Arizona Senate President Warren Petersen (R-Mesa) and House Speaker Ben Toma (R-Peoria) announced they are fighting back against Gov. Katie Hobbs’s (D) opposition to executing death row inmate Aaron Gunches with an amicus brief filed to the Arizona Supreme Court.
“Governor Hobbs’ unilateral decision to defy a court order is lawless and should not be tolerated by the Judiciary,” said Toma in a statement emailed to the Arizona Sun Times. “We filed this amicus brief because the Governor is not above the law and simply cannot choose which statutes or court orders to follow. Moreover, I’m proud to stand with the victims in this case. Governor Hobbs’ actions have been a flagrant insult to the Price family, denying them of their legal rights as crime victims, and of the justice they are very much due.”
According to the brief emailed to The Sun Times by the Senate Majority Caucus, the state legislature has a vested interest in the outcome of this case because it plays a “critical role in enacting laws to carry out victims’ constitutional rights.” The lawmakers argue that victims’ rights may be at risk because Hobbs has stated she will not be seeking the execution of Gunches, despite the Arizona Supreme Court issuing a warrant for it to occur on April 6th.
Petersen and Toma argued that Hobbs’ “unilateral decision to suspend Gunches’ death sentence” clearly violates the separation of powers. They claimed that as the executive brand, Hobbs must carry out the Legislature’s declared policies. These policies include Arizona Revised Statutes (ARS) § 31-402, which states that the governor cannot act on clemency powers unless the action is based on a recommendation from the Arizona Board of Executive Clemency, which they state she has not received in this situation.
Aside from this alleged violation, the legislators also state that Hobbs’s actions contradict the victim’s bill of rights, guaranteeing a victim’s right to justice.
“To mean anything, finality and justice demands that lawful punishments be carried out,” the lawmakers argued.
Ultimately, Petersen and Toma argued that Hobbs’s actions could set a “dangerous precedent” and that the judge should side with the victim’s family in this case.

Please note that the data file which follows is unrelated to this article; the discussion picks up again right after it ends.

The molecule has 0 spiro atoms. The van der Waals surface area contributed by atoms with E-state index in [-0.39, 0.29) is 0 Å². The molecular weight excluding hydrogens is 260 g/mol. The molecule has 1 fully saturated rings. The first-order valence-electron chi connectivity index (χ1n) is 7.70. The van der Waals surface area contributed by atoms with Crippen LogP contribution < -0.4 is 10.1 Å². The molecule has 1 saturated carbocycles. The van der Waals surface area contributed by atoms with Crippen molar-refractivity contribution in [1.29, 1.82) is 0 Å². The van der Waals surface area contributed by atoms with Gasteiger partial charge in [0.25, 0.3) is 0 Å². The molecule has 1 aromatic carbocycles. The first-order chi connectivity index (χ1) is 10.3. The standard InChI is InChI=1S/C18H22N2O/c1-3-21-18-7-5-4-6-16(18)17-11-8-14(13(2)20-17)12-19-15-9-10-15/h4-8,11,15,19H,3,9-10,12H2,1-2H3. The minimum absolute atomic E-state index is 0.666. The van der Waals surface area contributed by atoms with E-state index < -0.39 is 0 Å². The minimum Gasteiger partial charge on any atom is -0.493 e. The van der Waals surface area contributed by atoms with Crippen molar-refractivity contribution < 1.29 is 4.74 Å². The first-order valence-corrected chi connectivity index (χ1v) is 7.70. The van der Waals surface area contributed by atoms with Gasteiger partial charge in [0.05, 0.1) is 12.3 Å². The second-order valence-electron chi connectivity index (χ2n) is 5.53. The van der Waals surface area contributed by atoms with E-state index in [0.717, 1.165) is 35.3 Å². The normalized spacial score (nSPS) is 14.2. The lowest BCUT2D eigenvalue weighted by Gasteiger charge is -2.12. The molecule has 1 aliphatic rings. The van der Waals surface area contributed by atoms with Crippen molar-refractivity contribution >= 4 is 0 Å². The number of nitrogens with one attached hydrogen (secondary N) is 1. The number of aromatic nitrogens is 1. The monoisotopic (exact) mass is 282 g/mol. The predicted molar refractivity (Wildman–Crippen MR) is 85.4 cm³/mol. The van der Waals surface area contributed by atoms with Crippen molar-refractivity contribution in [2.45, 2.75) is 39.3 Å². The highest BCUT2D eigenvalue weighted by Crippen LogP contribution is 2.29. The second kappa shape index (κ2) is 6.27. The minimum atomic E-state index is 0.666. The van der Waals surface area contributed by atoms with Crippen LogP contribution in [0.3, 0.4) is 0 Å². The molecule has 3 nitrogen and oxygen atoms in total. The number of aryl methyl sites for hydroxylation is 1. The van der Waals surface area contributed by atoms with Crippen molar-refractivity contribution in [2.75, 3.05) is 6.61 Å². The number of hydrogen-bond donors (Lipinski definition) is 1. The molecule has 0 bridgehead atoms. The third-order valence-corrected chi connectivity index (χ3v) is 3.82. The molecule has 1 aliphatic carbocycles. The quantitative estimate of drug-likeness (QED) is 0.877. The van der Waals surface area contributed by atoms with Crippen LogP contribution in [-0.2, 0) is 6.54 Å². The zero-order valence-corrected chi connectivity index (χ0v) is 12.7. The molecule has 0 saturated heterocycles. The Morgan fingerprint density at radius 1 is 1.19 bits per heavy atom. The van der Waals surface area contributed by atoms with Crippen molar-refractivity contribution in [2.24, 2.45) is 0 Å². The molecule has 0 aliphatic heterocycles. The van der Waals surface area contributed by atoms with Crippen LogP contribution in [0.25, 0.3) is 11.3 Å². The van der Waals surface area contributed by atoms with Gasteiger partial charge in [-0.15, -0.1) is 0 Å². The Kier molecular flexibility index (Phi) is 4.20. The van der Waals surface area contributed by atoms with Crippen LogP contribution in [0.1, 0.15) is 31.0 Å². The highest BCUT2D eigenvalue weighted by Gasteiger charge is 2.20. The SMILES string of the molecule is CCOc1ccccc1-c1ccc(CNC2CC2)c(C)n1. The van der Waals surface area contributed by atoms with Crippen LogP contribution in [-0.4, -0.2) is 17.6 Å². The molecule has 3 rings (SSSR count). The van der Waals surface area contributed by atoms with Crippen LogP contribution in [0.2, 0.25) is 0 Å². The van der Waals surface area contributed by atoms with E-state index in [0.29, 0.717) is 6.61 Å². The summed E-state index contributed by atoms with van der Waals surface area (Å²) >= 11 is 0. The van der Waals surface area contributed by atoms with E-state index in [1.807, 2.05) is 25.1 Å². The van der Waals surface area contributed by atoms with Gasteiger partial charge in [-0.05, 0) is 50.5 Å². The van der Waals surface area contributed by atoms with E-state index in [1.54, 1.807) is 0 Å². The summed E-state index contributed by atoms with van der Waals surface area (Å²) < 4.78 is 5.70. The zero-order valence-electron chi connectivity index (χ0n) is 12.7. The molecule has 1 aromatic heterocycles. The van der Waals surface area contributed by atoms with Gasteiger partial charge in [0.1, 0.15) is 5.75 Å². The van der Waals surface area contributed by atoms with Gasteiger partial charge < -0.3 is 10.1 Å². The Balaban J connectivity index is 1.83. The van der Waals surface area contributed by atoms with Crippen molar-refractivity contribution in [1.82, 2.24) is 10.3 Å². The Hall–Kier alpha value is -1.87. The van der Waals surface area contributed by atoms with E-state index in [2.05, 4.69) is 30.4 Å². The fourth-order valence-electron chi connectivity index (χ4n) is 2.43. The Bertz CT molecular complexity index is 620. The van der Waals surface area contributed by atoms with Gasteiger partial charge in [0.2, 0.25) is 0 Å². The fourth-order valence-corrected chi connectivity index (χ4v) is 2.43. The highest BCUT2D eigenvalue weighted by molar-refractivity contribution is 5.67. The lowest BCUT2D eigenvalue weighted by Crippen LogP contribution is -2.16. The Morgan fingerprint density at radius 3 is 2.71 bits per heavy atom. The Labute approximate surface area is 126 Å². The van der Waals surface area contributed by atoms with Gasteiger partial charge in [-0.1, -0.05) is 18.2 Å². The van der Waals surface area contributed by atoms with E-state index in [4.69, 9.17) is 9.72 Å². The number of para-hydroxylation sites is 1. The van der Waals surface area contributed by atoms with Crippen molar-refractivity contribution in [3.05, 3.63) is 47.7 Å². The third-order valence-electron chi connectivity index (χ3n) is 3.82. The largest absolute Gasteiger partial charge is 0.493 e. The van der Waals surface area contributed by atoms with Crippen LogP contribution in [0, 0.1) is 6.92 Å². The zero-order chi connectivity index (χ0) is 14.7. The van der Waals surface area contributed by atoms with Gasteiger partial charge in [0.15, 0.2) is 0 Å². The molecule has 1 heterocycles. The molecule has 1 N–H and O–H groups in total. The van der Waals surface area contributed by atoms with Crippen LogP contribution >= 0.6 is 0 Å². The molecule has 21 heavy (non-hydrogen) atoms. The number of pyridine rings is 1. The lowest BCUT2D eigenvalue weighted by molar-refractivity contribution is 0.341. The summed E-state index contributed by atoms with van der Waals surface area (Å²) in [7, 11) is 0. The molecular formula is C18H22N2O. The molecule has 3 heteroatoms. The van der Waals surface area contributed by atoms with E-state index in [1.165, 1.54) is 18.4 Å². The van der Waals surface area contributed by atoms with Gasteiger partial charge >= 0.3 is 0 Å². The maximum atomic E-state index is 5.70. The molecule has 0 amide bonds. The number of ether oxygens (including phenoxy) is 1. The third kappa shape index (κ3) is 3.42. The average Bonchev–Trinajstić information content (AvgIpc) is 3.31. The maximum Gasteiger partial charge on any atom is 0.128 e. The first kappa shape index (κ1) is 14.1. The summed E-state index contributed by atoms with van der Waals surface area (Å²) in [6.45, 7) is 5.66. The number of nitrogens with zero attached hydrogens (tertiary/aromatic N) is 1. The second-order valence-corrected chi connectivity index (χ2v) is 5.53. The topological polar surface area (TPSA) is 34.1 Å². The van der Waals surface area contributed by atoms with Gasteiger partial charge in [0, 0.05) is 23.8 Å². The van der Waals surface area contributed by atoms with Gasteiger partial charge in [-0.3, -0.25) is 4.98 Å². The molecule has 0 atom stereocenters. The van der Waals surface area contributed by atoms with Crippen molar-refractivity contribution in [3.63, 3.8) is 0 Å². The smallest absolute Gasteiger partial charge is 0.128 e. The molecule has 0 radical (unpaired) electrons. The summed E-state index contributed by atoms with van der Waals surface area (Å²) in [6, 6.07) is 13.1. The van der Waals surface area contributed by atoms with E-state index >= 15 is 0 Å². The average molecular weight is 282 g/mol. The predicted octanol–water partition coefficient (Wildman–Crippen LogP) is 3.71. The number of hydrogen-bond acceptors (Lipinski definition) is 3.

“Furthermore, the Executive Branch is clearly undermining the very foundation of separation of powers by attempting to override the statutory process adopted by the Legislature and affirmed by the Judiciary. This is a dangerous precedent to set by our newly elected Governor,” Petersen said.
FOR IMMEDIATE RELEASE: President @votewarren Fights Back Against Governor's Opposition in Providing Crime Victim's Family with Justice ⬇️ pic.twitter.com/a2VIGIdIKm
— AZSenateRepublicans (@AZSenateGOP) March 16, 2023
As reported by The Sun Times, Maricopa County Attorney Rachel Mitchell (R) filed a similar brief Monday. Gunches is on death row for the 2002 murder of Ted Price, the ex-husband of his at-the-time girlfriend.
When Hobbs denied serving the warrant, the victim’s sister filed a petition to the higher court to require Hobbs to carry it out. Mitchell and the legislators submitted their briefs supporting the victims’ petition.
However, Hobbs’ legal team has since filed a response to the petition, arguing that she has “discretionary privileges” and therefore does not have to go through with the sentence. Moreover, she stated that the Arizona Department of Corrections, Rehabilitation, & Reentry is not currently capable of effectively carrying out an execution, due to a lack of staffing and access to the drugs used in a lethal injection.
Therefore, Hobbs argued that her denial of carrying out the execution is not a denial that the victims’ family deserves justice but concerns whether the state can carry out that justice properly.
The Maricopa Cocanney’s Office told The Sun Times via email that final responses for this case are due Thursday. However, it is currently unknown when the court will make a decision.
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Neil Jones is a reporter for The Arizona Sun Times and The Star News Network. Follow Neil on Twitter. Email tips to [email protected].